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Being a serial writer is a demanding and mysterious craft.
To succeed, you must constantly ooze creativity and new ideas – all while learning new tricks to keep up with the competition.
The effort it takes is sometimes more frightening than thrilling, unless you’re willing to face your fears and challenges head-on.
Here are seven writing mistakes that can kill your blog. Have you committed one?
1. Lust: Wanting it all, way too soon.
It’s easy to lust over the success of others who have put in the time and dedication to get to influencer status.
The checklist of potential blogger goals is a big one: get tons of followers; create a well-designed site; brand partnerships for days.
But results don’t come overnight. Having patience with your blog is a virtue that can have big payoffs. Create a goals timeline or an official action plan to treat your blog with the care, attention, and time it needs to flourish.
2. Gluttony: Being excessive with your thirst for words.
Some writers are gluttonous with their word use — whether taking the long road to get to the point or having a too-healthy relationship with their thesaurus.
I’ve struggled with writing in circles. Now, it’s a fun game for me to see how clearly and succinctly I can make my point.
Make self-editing a priority on your list of to-dos, and ask yourself these three questions:
The answers will help you put unnecessary verbiage on the chopping block, so you can craft powerful sentences.
If you’re running a one-person blog and maybe don’t have someone to help you edit, try downloading a tool like Grammarly to proof your blog posts for readability, in addition to grammar and punctuation.
3. Pride: Focusing too much on you, when there’s a lot more territory to cover.
One of the keys to blogging success is connecting with readers. You want to show your authentic self and share your personal experiences — it’s critical to building trust.
But even though readers are coming to hear from you, don’t make it all about you. Just like in life, an excess of pride can drive people away.
Share what you know, while diversifying your writing for your audience. Forge ahead on new topics outside your experience bubble and take time to also share the stories and expertise of others.
4. Sloth: Being too slow to publish.
Creating loyal readership takes hard work. One of the best ways to get there is consistency.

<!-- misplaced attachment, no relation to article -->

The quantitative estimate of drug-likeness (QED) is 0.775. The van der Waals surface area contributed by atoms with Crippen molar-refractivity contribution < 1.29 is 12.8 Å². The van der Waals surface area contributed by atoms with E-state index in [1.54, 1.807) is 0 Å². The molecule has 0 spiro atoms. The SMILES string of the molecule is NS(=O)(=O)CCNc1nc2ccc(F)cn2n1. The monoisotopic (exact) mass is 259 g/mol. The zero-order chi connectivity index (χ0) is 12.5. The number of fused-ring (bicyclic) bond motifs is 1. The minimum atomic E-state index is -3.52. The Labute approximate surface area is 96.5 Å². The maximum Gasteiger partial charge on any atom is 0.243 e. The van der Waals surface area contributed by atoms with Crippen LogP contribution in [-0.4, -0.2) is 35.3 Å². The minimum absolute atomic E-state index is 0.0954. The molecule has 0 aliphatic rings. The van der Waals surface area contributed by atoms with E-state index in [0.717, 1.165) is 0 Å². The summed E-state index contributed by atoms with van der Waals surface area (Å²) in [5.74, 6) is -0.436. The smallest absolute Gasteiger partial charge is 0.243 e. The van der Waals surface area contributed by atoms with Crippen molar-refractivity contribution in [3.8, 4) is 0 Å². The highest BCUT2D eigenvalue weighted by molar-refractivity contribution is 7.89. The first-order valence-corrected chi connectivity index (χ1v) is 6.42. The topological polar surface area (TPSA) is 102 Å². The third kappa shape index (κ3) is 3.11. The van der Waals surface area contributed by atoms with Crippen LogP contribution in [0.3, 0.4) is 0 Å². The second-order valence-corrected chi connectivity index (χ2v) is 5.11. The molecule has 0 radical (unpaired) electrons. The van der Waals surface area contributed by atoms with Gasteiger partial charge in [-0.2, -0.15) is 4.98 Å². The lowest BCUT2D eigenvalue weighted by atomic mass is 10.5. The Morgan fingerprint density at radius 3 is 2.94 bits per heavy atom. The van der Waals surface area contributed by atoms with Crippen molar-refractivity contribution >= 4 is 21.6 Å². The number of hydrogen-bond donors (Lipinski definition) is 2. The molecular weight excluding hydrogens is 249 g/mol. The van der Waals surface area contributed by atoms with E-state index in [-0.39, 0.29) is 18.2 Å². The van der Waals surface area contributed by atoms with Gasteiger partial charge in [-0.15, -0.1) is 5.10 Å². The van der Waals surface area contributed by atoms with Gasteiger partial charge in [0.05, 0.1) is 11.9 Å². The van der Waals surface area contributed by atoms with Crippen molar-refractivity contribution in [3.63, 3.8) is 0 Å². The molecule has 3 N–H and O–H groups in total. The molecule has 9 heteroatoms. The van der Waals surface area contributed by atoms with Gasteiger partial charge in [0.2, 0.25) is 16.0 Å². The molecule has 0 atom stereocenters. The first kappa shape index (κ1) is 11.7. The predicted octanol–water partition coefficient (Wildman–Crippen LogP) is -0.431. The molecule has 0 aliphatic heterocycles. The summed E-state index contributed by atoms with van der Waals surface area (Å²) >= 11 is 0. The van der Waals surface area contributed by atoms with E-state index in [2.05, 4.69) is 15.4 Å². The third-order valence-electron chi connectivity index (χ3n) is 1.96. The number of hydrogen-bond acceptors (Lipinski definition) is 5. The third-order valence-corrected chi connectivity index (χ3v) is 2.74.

If you’re a sloth at the editorial calendar, you can expect readership to stay down. Craft a realistic publishing schedule to set expectations with your readers – whether it’s every couple of days or once every two weeks.
Think of yourself as your reader’s favorite magazine. What would happen if they went to the newsstand only to keep finding last month’s issue?
If readers need to check up on your blog too often, they are likely to jump to another source. Wouldn’t you?
5. Envy: Trying too hard to be like someone else.
There are so many bloggers out there trying to be the best at the same exact thing, and on all the same platforms. True originality is hard to come by.
If you look too much like the next blog — or, worse, are stealing from them — you will feel the consequences of your envy.
Your own special brand of blogging is what will spark reader interest in you. Don’t risk your audience because you’re afraid to be yourself and try new things.
6. Greed: Caring more about personal gains than your audience.
Greed can get the best of us — especially when we’re winning.
When you start to reap the benefits of your good work, it’s easy to forget what got you there.
Take your audience into account when making decisions that spur your personal growth, like embarking on new partnerships or monetizing your blog. Ask yourself: Does this decision align with your audience goals? Is this what my readers would want from me?
Remember, your relationship with your audience is the backbone of your success.
7. Wrath: Wanting to win so bad, you get ruthless in your endeavors.
When you’re hungry for success, passion sometimes can turn into wrath of the angry blogger.
Writers are only as good as their tribes, so be careful about making enemies or starting wars. All it takes is one person with a tight and influential circle to destroy your credibility.
Mad about something? Channel that anger into awesome ideas. The best way to win is to do better.
(This post was originally published in October 2017. It has been updated for freshness.)
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Anna Jasinski is the former senior manager of audience relations at PR Newswire and a former magazine journalist. Follow her on Twitter at @annamjasinski.
This article first appeared on mediablog.prnewswire.com
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